St. Benedict was the son of Aigulf, Governor of Languedoc. In his early youth, he served as cup-bearer to King Pepin and his son, Charlemagne.
Grace lit-up Benedict’s soul at age twenty, when he embraced the Sacraments and Traditions handed to the Apostles from Jesus. While serving nobly at his station in Court, he accepted God’s invitations to deny sensible pleasures – mortifying his senses. A narrow escape from drowning caused his to pursue his vocation and enter the cloister of St. Seine.
In reward for his heroic self-denial in the monastic state, God bestowed upon Benedict the gift of tears (Alban Butler). As the monastery’s procurator, Fr. Benedict attended to others’ needs with humility and serenity. He was hospitable to poor people and guests alike.
Declining the abbacy, Fr. Benedict established a hermitage on the brook Anian, and living years in holy solitude. Sould were sent to Fr. Benedict by the Holy Spirit. He counselled them, and their numbers swelled to such proportions that he built a large abbey in response to their needs. In a short time, Fr. Benedict became the abbot of three hundred monks.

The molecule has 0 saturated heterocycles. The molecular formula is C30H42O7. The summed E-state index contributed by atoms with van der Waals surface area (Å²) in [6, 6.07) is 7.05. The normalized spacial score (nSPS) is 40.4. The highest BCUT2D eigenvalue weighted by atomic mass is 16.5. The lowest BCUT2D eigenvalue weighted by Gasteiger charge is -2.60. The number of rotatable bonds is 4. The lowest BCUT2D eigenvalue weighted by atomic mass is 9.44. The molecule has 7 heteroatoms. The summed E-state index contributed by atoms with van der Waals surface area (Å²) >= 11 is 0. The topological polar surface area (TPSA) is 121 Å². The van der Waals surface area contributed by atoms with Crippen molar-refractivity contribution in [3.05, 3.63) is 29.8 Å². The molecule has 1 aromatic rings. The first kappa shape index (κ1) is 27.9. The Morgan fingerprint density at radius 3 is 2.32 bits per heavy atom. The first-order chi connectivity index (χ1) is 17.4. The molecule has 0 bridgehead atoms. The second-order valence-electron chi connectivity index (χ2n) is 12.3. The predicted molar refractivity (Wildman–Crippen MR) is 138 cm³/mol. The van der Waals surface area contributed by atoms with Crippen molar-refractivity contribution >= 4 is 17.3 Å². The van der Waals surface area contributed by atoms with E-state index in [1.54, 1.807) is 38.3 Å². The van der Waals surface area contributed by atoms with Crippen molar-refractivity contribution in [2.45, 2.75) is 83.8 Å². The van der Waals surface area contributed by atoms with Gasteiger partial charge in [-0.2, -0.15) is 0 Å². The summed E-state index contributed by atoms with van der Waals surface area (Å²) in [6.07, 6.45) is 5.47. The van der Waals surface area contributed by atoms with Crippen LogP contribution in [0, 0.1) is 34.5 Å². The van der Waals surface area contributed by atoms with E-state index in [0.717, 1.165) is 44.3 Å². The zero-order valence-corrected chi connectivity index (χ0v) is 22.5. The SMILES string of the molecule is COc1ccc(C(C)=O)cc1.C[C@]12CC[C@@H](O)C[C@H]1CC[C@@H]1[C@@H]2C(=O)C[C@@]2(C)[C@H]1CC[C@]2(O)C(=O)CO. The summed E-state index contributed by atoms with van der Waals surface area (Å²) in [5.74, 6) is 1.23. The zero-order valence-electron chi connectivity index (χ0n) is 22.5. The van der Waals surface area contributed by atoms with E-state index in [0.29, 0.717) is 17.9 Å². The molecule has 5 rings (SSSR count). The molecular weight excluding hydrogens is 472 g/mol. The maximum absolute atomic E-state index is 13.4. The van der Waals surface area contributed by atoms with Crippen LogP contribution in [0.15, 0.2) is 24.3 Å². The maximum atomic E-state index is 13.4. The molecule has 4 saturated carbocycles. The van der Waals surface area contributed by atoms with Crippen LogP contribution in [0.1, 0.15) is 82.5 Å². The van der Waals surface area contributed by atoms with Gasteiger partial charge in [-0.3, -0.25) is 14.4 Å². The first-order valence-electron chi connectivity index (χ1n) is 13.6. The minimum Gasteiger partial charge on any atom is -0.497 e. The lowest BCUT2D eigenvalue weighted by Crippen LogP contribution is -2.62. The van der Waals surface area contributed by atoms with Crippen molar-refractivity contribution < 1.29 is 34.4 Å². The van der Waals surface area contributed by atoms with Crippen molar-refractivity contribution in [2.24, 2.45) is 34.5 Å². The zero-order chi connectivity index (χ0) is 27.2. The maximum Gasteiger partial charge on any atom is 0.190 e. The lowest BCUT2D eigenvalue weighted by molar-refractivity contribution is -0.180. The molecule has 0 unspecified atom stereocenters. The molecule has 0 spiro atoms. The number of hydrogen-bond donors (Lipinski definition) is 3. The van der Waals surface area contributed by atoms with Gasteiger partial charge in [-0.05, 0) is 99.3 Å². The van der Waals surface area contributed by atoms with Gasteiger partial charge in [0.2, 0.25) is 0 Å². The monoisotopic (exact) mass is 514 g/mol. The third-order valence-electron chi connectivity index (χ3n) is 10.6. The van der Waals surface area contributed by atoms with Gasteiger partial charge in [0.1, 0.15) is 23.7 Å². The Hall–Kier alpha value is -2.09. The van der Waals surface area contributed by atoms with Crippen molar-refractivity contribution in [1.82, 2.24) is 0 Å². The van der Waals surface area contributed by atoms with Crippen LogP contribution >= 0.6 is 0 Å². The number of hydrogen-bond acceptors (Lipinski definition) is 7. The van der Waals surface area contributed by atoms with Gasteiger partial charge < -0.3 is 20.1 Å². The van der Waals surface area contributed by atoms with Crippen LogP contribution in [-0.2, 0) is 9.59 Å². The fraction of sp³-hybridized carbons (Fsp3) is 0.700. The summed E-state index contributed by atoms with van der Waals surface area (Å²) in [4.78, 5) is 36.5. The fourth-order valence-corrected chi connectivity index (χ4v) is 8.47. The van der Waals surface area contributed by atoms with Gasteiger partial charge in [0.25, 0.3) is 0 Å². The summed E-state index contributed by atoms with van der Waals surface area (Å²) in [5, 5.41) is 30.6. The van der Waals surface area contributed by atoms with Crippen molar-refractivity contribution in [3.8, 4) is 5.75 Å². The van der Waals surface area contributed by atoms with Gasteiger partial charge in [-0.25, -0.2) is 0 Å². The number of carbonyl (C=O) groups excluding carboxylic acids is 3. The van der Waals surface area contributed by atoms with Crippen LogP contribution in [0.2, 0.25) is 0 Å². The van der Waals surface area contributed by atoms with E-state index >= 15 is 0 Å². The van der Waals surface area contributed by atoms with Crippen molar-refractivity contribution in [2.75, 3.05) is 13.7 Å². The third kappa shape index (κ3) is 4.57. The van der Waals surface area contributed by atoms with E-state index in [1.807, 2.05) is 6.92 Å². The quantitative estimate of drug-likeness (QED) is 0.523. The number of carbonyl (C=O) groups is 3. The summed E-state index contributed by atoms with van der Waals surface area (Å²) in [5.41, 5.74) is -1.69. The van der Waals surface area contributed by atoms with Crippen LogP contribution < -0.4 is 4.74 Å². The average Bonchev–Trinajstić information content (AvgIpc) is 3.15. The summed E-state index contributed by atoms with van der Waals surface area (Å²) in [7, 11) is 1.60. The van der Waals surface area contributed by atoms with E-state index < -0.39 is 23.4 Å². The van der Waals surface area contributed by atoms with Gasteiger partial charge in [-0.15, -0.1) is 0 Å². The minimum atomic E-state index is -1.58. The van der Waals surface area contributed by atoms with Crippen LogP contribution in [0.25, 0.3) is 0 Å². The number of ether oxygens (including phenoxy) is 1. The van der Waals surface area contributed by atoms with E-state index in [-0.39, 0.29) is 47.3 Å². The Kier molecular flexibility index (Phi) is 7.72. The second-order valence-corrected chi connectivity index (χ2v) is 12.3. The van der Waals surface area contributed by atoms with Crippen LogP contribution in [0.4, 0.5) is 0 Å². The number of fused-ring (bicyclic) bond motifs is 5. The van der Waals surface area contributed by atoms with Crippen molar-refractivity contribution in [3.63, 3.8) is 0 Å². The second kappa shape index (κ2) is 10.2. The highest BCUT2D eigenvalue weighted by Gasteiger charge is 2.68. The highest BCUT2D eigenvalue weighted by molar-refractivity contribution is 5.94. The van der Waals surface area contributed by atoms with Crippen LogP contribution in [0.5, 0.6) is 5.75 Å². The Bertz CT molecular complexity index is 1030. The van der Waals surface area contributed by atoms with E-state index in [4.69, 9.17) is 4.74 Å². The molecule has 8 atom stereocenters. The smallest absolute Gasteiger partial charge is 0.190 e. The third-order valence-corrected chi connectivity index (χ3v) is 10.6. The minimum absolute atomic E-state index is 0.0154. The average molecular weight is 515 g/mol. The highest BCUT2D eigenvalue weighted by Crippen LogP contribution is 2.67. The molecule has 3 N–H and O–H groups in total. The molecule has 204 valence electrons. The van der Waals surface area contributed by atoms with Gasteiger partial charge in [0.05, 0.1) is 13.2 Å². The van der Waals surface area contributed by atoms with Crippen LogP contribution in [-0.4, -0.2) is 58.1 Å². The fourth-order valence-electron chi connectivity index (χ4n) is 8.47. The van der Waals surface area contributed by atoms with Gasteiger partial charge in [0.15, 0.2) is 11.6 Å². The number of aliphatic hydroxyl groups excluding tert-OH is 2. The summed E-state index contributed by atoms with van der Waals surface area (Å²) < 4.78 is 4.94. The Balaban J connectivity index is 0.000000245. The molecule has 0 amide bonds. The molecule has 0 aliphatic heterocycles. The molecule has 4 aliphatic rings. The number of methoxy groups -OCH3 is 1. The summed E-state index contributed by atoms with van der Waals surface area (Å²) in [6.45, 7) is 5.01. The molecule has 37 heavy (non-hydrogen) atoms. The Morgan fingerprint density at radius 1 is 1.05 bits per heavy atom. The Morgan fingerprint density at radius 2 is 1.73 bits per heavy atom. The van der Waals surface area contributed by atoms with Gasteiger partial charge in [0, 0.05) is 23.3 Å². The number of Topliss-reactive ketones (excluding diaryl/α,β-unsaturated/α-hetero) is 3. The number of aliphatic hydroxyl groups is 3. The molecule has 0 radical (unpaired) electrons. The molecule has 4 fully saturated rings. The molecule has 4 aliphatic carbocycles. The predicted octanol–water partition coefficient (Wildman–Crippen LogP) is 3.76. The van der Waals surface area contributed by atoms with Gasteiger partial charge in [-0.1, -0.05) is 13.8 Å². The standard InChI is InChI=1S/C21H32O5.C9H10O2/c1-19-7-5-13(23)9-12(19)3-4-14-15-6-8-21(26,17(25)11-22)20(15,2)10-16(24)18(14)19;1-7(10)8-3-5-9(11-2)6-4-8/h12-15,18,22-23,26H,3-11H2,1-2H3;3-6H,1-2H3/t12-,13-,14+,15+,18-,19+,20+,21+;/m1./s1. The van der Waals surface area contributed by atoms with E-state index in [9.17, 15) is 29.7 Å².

Fr. Benedict became the great restorer of monastic discipline throughout France and Germany. He created a perfect code of discipline, with us to this day; handed down like heirlooms to us. The Rule of St. Benedict is profound and simple. It includes moderation of speech, listening as a form of prayer, and prayer with heartfelt compunction. Fr. Benedict excluded jealousies and acted with perfect charity – that is, everything done for God.
In a Provincial Council of 813 presided by King Charlemagne, a decree obliged all monks of the West to adopt the rule of St. Benedict.